Then I received my rabbinic training in the mid-1960s, I had never heard of such a thing as "Jewish meditation." Whether any of my teachers at the Hebrew Union College-Jewish Institute of Religion, all products of the Enlightenment, were familiar with this practice, I do not know, but I am certain they would have dismissed it as irrational. Rationality, they repeatedly explained to us, held the promise of peace and justice; irrationality was to be feared. It would take me ten years to discover that one such expression of "irrationality"--meditation--was greatly valued in Judaism, and had been part of Jewish practice since ancient times.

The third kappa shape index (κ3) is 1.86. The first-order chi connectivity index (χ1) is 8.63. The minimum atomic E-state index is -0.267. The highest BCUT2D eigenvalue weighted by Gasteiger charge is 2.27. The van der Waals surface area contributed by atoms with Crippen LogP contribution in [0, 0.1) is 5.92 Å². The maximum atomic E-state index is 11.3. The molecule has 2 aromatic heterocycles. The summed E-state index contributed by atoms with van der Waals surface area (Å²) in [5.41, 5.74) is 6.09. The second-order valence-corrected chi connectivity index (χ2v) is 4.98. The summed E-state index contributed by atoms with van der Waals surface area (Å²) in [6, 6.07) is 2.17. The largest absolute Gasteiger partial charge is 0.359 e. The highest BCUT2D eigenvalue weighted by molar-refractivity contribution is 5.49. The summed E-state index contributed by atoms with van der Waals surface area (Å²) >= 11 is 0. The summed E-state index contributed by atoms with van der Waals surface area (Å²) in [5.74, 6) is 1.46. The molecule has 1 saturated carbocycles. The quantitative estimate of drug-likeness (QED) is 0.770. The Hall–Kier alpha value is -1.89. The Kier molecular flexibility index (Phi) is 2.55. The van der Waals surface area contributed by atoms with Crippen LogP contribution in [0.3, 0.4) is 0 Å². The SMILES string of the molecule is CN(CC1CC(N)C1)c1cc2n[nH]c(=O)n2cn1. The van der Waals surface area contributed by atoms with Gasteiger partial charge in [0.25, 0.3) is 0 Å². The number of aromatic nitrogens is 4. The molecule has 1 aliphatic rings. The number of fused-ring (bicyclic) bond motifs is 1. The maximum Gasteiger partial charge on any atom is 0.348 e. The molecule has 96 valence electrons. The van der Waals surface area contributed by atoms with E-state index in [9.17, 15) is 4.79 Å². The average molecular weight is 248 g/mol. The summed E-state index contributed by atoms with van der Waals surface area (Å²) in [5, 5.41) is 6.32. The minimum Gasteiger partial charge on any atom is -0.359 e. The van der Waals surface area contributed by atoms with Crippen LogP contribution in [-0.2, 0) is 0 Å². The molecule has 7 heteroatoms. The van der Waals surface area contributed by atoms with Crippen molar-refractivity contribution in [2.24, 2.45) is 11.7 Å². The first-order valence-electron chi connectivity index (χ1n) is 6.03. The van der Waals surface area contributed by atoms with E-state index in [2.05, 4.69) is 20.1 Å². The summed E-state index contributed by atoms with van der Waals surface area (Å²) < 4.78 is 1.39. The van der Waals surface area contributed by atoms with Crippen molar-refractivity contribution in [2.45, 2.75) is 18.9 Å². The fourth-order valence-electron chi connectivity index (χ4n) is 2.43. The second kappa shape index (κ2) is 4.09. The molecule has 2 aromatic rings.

In large part, it was the writing of the great twentieth-century Jewish philosopher Martin Buber, who described a way of meeting the Divine through the I-thou of relationship, that led me to rabbinical school. But it wasn't until after my ordination that I began to find ways of pursuing the deeper dimensions of relationship about which Buber spoke. At UCLA I trained to be a facilitator of encounter groups, then studied Gestalt psychology and meditation at Esalen Institute at Big Sur. There I began practicing Zen Buddhist and Hindu meditative techniques, focusing on mantras (words and phrases usually in Sanskrit) as well as learning mindfulness practices involving the breath. An entire world opened to me. Meditation, I discovered, was essential for a fuller exploration of the human experience.